A survey on the burden and quality of care and the parental and primary care physicians'views on management of eight chronic illnesses and disabilities was conducted from 1990 to 1993.
Data were collected on 993 children and adolescents from family interviews and physicians'postal questionnaires.
Approximately 70% of patients used two or more services for care management and 149 children were treated outside their region.
Only 36% of the physicians were case managers and half of these agreed that better communication with other care providers could facilitate their role.
A wide difference in parental satisfaction was found between medical and disabling conditions.
Approximately 90% of the parents expressed satisfaction with care for children with coeliac disease (112/120), asthma (80/89) and diabetes (98/111), whereas approximately one-third of parents of children with cerebral palsy and Down's syndrome were dissatisfied (88/242 and 72/189, respectively).
Primary care physicians expressed similar satisfaction with case management.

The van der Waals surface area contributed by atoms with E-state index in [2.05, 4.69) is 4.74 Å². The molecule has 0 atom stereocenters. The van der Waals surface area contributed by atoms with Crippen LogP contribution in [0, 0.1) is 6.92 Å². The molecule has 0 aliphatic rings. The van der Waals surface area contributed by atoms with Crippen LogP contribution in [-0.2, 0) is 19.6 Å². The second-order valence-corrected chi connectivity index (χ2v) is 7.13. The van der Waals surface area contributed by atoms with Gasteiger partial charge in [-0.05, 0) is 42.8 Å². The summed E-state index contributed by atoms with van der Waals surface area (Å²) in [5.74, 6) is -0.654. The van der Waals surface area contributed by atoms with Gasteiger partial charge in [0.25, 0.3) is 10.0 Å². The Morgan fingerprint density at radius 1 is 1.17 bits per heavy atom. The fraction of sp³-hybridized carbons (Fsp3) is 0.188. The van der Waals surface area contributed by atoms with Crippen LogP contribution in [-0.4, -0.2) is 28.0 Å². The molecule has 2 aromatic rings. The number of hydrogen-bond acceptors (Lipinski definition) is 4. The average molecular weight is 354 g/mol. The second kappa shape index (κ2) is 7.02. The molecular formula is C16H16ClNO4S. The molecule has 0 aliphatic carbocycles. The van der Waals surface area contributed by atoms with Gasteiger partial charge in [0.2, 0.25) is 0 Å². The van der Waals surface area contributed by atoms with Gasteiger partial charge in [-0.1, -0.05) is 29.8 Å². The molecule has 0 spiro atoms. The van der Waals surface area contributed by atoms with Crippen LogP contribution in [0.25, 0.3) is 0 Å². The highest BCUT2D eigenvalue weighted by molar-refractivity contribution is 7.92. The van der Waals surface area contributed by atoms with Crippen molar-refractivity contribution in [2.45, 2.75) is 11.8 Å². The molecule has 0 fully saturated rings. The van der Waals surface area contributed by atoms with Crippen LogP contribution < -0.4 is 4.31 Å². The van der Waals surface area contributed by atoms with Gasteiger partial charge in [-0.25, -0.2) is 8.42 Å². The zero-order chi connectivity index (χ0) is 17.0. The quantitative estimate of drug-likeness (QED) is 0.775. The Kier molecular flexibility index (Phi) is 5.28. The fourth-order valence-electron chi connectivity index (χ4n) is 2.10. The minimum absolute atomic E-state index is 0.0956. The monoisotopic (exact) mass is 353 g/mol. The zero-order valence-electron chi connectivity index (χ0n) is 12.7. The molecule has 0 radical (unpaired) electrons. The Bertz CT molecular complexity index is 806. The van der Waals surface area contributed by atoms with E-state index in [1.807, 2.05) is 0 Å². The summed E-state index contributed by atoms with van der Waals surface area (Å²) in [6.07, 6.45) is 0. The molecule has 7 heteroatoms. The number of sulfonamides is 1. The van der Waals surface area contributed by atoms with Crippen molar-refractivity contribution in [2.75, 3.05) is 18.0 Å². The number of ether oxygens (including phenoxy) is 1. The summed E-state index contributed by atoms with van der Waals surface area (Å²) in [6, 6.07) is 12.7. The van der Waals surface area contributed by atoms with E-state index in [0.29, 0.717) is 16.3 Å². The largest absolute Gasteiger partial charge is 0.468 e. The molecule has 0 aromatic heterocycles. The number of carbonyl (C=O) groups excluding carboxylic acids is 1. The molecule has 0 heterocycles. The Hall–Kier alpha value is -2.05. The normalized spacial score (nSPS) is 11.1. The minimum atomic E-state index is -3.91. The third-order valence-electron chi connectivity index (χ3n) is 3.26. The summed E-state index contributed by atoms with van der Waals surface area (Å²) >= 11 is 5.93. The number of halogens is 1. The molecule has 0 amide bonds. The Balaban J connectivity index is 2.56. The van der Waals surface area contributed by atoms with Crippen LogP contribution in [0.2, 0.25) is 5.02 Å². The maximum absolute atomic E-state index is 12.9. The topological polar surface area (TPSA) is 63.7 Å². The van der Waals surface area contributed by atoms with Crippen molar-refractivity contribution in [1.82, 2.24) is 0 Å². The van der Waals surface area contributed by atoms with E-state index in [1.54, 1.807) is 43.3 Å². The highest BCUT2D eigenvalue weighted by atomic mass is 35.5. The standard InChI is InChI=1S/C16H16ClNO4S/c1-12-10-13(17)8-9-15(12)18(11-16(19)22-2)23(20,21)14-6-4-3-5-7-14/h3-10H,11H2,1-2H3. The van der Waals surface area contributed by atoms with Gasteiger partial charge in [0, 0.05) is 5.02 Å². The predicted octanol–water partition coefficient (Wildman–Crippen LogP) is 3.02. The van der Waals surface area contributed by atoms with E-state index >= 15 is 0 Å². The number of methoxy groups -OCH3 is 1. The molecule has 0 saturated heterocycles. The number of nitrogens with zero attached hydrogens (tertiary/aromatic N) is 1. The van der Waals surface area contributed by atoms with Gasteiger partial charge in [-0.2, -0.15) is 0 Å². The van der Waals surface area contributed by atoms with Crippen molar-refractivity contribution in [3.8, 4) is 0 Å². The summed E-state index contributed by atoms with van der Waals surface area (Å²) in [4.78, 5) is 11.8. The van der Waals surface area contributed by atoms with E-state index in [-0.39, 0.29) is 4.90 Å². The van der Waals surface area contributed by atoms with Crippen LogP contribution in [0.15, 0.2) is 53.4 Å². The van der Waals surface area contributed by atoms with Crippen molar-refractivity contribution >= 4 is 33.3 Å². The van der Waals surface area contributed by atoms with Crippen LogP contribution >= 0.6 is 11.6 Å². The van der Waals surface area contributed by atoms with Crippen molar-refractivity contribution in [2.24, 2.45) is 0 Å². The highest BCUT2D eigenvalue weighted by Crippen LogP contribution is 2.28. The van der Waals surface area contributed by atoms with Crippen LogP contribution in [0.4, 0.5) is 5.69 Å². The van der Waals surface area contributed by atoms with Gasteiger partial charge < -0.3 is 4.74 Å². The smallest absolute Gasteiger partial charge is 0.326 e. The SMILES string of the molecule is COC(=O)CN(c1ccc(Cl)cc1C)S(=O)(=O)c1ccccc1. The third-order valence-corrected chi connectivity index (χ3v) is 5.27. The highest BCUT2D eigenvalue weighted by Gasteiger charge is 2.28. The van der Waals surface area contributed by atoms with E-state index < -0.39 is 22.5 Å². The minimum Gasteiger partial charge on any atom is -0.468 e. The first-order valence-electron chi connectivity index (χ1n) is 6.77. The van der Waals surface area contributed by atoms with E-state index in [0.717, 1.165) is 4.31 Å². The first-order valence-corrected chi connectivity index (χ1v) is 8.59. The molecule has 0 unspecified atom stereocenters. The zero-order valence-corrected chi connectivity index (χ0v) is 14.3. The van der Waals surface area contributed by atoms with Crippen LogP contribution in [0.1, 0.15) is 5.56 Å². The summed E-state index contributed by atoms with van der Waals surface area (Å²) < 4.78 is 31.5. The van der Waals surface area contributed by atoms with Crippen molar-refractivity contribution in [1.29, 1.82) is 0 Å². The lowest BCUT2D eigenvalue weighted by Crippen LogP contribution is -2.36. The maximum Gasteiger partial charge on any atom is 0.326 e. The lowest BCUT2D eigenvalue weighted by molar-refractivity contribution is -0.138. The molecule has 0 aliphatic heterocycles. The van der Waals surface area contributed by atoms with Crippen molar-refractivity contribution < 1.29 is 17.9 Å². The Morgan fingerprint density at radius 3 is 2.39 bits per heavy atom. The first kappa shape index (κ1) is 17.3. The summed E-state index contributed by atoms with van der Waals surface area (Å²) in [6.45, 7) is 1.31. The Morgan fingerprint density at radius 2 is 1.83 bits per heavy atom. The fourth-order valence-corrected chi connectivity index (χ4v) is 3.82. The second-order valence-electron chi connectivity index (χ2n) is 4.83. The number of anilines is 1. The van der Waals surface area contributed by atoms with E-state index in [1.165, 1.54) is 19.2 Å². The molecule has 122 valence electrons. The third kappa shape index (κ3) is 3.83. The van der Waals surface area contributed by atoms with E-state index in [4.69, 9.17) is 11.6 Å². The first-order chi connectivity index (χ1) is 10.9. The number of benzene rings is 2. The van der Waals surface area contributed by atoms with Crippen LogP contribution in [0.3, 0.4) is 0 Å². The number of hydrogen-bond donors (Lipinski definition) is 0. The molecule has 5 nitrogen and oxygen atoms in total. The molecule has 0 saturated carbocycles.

Distance from hospital, the need for more information on disease management and financial aid were the sources of greatest dissatisfaction.
Children with disabling diseases had more problems integrating at school than children with other chronic disorders.
Closer interaction between health services, providers and families is necessary to manage the needs of disabled (Italian) children better.
Mots-clés Pascal : Maladie, Chronique, Handicap, Enfant, Italie, Evaluation, Qualité, Soin, Etude comparative, Parent, Médecin, Système santé, Homme, Europe
Mots-clés Pascal anglais : Disease, Chronic, Handicap, Child, Italy, Evaluation, Quality, Care, Comparative study, Parent, Physician, Health system, Human, Europe
Notice produite par :
Inist-CNRS - Institut de l'Information Scientifique et Technique
Cote : 96-0000587
Code Inist : 002B30A03B. Création : 01/03/1996.